FOOD

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killed him in 2016.

The stroke hit while he was on a wine trip in Venice, stay­ing alone at a friend’s house. He doesn’t re­mem­ber any­thing about the in­ci­dent, but it left him un­con­scious for three days be­fore he was dis­cov­ered. He was in a coma for a month.

To­day he is still wheel­chair-bound, re­cov­er­ing at Bay­crest health cen­tre. His room is cov­ered floor to ceil­ing with get well mes­sages and pho­tos of friends and fam­ily. He has the dis­tin­guished as­pect of a pro­fes­sor, with tou­sled grey hair and thick-rimmed glasses. Some­times he takes a while to an­swer ques­tions, but when he does, the vi­brant in­tel­lect for which he’s known shines through in its en­tirety.

As a re­sult of the stroke, Grano closed in late 2018. The restau­rant had been open for 32 years, al­though call­ing it a restau­rant doesn’t re­ally cut it. Pub­lic dis­cus­sion fo­rum, cul­tural pro­mo­tion cen­tre, ideas in­cu­ba­tor, 19th-cen­tury-style sa­lon, con­cert venue, art gallery, lec­ture hall — these are also close but not quite there. Grano was a mix of all those things, and that was the in­ten­tion from the be­gin­ning.

“Our goal was to do some­thing cul­tural as much as it was to do some­thing culi­nary and com­mer­cial,” Martella says.

That might be why, when rem­i­nisc­ing about the place, he doesn’t im­me­di­ately men­tion the penne alla Norma, the orec­chi­ette with sausage and rap­ini, the white choco­late with rasp­berry dessert or even the sig­na­ture cala­mari, sourced with metic­u­lous­ness and coated in house-made fo­cac­cia.

As much as any­thing else, the so­cial el­e­ment made Grano unique. The po­etry read­ings, the Lan­guage and Lin­guini Ital­ian lessons, the book launches and the fiery Grano Speak­ers Se­ries, which saw renowned in­tel­lec­tu­als such as Gore Vi­dal, Christo­pher Hitchens and Camille Paglia share their ideas to an in­vite-only crowd.

Ac­cord­ing to the Globe and Mail, for­mer Lib­eral party leader Michael Ig­nati­eff — who was a speaker at the afore­men­tioned se­ries — be­lieved it was a par­tic­u­larly tough room to work.

“There is sim­ply noth­ing like it, as a venue, any­where else,” Ig­nati­eff said. “You’re at a restau­rant, stand­ing at the bar with mike in hand, know­ing that the town’s bankers, en­trepreneurs, pro­fes­sors and writ­ers are all in the same room, wait­ing to eat you for dessert!”

Martella opened Grano with his wife, Lu­cia Rug­gieroMartella, in 1986.

They had never op­er­ated a restau­rant be­fore — Martella’s wife, ac­tu­ally, had never even worked in one — but their life jour­ney to that point had left them ripe for such an un­der­tak­ing.

Born in 1953 to an Ital­ian fa­ther and an Ital­ian-Cana­dian mother, Martella grew up above his fa­ther’s bar­ber­shop near Stee­les and Bathurst. He was the mid­dle child, with two broth­ers and sis­ters. Grow­ing up, he’d work at the bar­ber­shop sweep­ing floors, tak­ing a peek at the oc­ca­sional GQ or Esquire while he was at it.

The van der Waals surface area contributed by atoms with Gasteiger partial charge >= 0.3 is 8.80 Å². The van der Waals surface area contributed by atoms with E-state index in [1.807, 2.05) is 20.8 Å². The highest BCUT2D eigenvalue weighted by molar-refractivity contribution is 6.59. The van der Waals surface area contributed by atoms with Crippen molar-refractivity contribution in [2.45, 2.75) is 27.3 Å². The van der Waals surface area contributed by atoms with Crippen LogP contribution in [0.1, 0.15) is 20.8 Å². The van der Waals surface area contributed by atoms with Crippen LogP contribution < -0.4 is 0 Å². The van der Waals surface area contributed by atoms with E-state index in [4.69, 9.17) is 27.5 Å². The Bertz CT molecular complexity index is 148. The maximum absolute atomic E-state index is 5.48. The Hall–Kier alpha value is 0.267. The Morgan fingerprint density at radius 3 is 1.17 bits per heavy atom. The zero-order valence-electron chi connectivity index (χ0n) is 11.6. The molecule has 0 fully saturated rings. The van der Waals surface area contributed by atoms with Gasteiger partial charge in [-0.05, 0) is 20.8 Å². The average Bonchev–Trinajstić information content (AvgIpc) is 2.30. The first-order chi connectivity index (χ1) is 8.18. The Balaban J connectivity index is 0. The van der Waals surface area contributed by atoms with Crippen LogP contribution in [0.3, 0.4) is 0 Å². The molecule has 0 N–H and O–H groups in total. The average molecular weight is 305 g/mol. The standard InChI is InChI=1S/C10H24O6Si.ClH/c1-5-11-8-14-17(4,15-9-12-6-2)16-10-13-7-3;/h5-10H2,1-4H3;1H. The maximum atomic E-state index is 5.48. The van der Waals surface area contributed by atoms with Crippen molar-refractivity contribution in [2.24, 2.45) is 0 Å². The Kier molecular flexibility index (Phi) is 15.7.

Ar­guably, good food is cen­tral to most Ital­ian fam­i­lies, and it was no dif­fer­ent in his. He was raised on house-made pro­sciutto, and he fondly re­calls his mother’s labour-in­ten­sive tomato sauce, which she’d leave sim­mer­ing on the stove all night long. His fa­ther had a pen­chant for call­ing home out of the blue, in­di­cat­ing that an im­promptu get-to­gether of friends was about to hap­pen at their din­ner ta­ble.

Re­ally, though, Martella’s mother kick­started his culi­nary jour­ney, he says, even if he feels it’s a lit­tle over­played to ad­mit as much.

“All the great chefs of the world, their first mem­o­ries of their food are from their mother,” he says. “They all ac­knowl­edge that debt to their mother.”

Fol­low­ing uni­ver­sity, he had an urge to travel, so he went to Ja­pan, even­tu­ally be­com­ing a roadie for a drum­ming group from Sado Is­land. (Now known as Kodo, the band still per­forms to this day.) He lived in Italy, too, and briefly in the U.K., bar­tend­ing or wait­ing at res­tau­rants to sa­ti­ate his ev­er­grow­ing cu­rios­ity about peo­ple and ideas.

“His love is peo­ple,” his wife says. “He will wel­come any­one and ev­ery­one. He has that qual­ity to speak on a va­ri­ety of sub­jects.”

He made that skill ap­par­ent dur­ing their first en­counter in 1979, she says, when he was back in Toronto work­ing at a restau­rant at Duf­ferin and St. Clair Av­enue West. He dis­cov­ered she was study­ing an­thro­pol­ogy, so he started up a dis­cus­sion about cul­tural an­thro­pol­o­gist Mar­garet Mead. The stratagem worked: by 1985 they were mar­ried.

“He can pin­point some­thing to fit the oc­ca­sion,” she says, “and he usu­ally hits the spot.”

Martella spent some time or­ga­niz­ing events and din­ners for the Cana­dian Ital­ian Busi­ness and Pro­fes­sional As­so­ci­a­tion, and he says his wife was quite help­ful dur­ing that time, so he had a grow­ing sense that they could pull off a restau­rant. Around a year af­ter that, they opened Grano.

Look­ing back, Martella says a pri­mary source of in­spi­ra­tion was the con­trast be­tween the Ital­ian cul­ture he’d seen in the moth­er­land and the cul­ture he grew up with in Canada.

“The Italy we’d visit was dif­fer­ent from the Italy we were raised with,” he says. “Italy was very mod­ern and sec­u­lar, but the Italy I saw in Canada was very church in­flu­enced. It had

His love is peo­ple. He will wel­come any­one and ev­ery­one.”

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